Feedback on the Sustainable Products Initiative (EU)

Kirsi Laitala and Ingun Grimstad Klepp have submitted feedback on the Ecodesign for Sustainable Products Regulation proposal on behalf of Consumption Research Norway. In the following, you can read the introduction. Click this link to read the whole feedback document ( The clothing research group also sent feedback on the Sustainable textiles strategy to Miljødirektoratet (under the Ministry of Climate and Environment), click here to read the feedback.

Feedback from Consumption Research Norway (SIFO)

Consumption Research Norway (SIFO) would like to thank the European Commission for the opportunity to give feedback on the Ecodesign for Sustainable Products Regulation proposal.
Our feedback concerns textiles that are very complex products, socially, aesthetically, functionally, and technically. The main problem lies in overproduction, and therefore setting requirements for eco-design can have unintended effects. For example, when setting criteria for more physically durable clothing, longer-lasting products will first and foremost contribute to greater accumulations and when they are discarded, they still retain the potential useful lifespan. Only about 37% of garments are disposed of because they are worn out or broken. Therefore, it is important that the directive also takes into consideration the other design aspects that impact length of product lifespans, such as changes in fashion, and poor fit of garments.

EU policy places great responsibility on consumers to bring about the reductions in environmental impact by choosing the least polluting products. However, within clothing, the difference in environmental impact between products is not large enough, and secondly, there is a lack of reliable information available about these differences. There are no «sustainable clothes» – rather there is rampant overproduction. The main problem is related to the quantity and not to the individual items.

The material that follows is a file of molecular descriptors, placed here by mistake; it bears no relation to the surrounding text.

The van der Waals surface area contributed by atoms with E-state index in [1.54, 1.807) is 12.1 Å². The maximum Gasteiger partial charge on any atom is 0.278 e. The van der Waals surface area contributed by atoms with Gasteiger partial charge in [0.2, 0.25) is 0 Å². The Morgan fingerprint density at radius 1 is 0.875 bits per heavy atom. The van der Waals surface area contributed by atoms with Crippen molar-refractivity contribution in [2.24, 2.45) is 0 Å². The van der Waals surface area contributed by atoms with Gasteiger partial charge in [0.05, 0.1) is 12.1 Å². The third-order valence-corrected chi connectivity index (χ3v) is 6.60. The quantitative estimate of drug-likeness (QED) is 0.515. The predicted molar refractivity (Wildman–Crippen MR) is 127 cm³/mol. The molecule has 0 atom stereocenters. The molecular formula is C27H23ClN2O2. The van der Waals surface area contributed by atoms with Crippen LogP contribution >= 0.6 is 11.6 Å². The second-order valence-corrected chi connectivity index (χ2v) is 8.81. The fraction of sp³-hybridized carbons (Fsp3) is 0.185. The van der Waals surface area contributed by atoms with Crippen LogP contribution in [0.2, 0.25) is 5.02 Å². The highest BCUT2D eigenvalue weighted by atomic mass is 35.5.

In connection with product passports for textiles, access to information about production year will ensure a greater opportunity for consumers, authorities, and the waste industry to map how long things are used and last. The fiber labeling should also be updated to include information about the content of environmentally harmful chemicals.

Most clothes can be mended, and the majority of repairs are quite easy. When they are not repaired, it is usually because they are so cheap that this does not “pay off”, either in terms of using time or money for the repair. Therefore, determining repairability should be connected to the value of garments. Examples of non-repairable clothing include those with non-replaceable batteries or fabrics with Elastane. Elastane in fabrics can make them more durable, but when the Elastane has lost its elasticity, the clothes can no longer be repaired.

We recognize the urgency of building a larger second-hand market and a textile recycling industry in Europe. This will prevent landfill and the export of waste to countries without proper waste management. However, this entails the danger of continued spread of chemicals and materials including plastics. The requirement of using recycled fibers can in some cases lead to products with poorer use properties.
Due to the global overproduction of clothing, there are many products that are not needed or wanted, and that must go away somehow. What are the alternatives if the destruction of unsold consumer products is prohibited? We believe that this problem should be tackled earlier in the value chain, for example by using financial penalties against overproduction/import, measured for example by the number of unsold products, or that are returned, go on sale, or otherwise clearly are not desired.

We wish you all the best with this important work and hope to contribute to that the knowledge of consumption will be used actively in the design of the directive to avoid unintended adverse effects of good intentions.